Why It Matters: Legislation that restricts sportsmen and women from sharing in the enjoyment of our outdoor pastimes are a threat to the longevity of hunting, fishing, recreational shooting, and trapping. The basic ability to exchange ammunition between fellow hunters and recreational shooters must be protected, and CSF will continue to oppose this bill.
- IL House Bill 1057 would prohibit the sale and transfer of firearm ammunition if the transferer does not possess a Federal Firearm License.
- The bill would significantly restrict sportsmen and women from exchanging ammunition while hunting or recreational shooting.
- The Congressional Sportsmen’s Foundation (CSF) opposes HB 1057, which seek to limit sportsmen and women’s ability to enjoy and share our time-honored traditions of outdoor recreation.
Recently, CSF submitted testimony on Illinois House Bill 1057, which would prohibit the sale and transfer of firearm ammunition if the transferer does not hold a Federal Firearms License (FFL). This would mean that sportsmen and women not possessing an FFL would be unable to exchange ammunition afield or at a shooting range without committing a felony. This bill seeks to further restrict responsible gun owners in the Prairie State, following last session’s eleventh-hour passage of House Bill 5471, which prohibited the sale, transfer, and possession of semi-automatic firearms and standard capacity magazines.
Based on the language of this proposed bill, friends spending a day at their favorite shooting range would be unable to exchange ammunition with one another. Doing so would mean committing a felony, if for example you wanted to simply try out a friend’s new gun unless you purchased the ammunition needed for that gun yourself. The implications of this legislation are apparent and significant: hunters and recreational shooters would be barred from enjoying and sharing their favorite pastimes with others.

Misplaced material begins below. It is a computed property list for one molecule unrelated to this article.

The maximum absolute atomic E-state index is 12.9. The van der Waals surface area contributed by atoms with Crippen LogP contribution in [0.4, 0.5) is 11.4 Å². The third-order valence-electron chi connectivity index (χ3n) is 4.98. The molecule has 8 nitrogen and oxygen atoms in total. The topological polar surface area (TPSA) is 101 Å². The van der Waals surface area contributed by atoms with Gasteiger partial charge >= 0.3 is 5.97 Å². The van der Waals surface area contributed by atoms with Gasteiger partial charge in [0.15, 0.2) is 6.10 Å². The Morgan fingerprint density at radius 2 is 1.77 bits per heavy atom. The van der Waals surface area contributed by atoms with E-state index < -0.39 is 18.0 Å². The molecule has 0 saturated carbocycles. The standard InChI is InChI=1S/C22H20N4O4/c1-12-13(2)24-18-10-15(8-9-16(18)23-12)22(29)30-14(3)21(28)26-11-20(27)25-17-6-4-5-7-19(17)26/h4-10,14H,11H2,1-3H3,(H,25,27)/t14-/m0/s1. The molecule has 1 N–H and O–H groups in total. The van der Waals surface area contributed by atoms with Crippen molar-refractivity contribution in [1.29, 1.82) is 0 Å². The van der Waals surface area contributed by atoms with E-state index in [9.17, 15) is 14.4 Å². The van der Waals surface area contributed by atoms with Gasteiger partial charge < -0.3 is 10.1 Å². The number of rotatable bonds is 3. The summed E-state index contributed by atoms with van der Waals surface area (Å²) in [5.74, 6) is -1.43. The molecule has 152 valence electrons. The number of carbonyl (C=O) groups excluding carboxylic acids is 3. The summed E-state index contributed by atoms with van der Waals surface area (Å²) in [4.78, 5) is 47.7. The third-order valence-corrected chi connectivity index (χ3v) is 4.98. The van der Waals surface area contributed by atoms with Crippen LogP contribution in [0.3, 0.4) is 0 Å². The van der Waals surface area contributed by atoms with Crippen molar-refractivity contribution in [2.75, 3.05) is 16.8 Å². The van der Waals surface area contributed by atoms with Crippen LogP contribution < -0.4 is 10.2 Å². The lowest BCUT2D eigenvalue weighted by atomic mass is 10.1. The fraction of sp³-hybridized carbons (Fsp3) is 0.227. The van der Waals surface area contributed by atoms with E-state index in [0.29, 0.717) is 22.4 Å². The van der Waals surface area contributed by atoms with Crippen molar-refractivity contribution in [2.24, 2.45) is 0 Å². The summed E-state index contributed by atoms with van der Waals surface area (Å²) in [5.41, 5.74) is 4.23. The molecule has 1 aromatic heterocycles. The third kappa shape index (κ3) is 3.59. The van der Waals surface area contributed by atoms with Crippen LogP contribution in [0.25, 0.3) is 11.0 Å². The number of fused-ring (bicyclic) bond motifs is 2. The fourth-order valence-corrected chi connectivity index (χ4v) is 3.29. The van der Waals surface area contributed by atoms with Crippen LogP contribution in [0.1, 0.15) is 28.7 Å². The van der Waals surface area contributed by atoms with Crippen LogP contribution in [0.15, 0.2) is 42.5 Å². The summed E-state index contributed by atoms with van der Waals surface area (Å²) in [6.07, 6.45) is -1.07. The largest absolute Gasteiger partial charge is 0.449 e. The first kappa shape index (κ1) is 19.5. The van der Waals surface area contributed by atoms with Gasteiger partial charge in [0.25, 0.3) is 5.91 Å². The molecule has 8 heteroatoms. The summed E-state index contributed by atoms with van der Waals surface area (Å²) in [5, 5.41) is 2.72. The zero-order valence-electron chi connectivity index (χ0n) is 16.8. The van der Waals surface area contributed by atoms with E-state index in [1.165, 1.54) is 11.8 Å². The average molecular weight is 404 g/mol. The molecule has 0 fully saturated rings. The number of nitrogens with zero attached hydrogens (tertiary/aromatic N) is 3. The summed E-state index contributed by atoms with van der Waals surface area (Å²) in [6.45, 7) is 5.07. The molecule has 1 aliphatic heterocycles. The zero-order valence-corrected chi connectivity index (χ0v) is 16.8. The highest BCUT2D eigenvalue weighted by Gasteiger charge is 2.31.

Illinois, like every state in the nation, relies on its hunters and recreational shooters to provide the funding needed to manage the state’s natural resources through the American System of Conservation Funding. It is widely recognized that recreational target shooters, whom per-capita spend even more money on firearms and ammunition than hunters, are the financial keystone for the ASCF. According to an estimate by the National Shooting Sports Foundation, “80 percent of Pittman-Robertson excise tax contributions are generated by sales attributed to recreational shooting.” Recognizing this, CSF supports opportunities for sportsmen and women to be able to borrow firearms and ammunition as a way to try new opportunities while potentially encouraging future purchases that would support this ASCF.
CSF is working to oppose this bill and protect the ability of Illinois’ many sportsmen and women to participate in their favorite outdoor activities without unnecessary restrictions and barriers.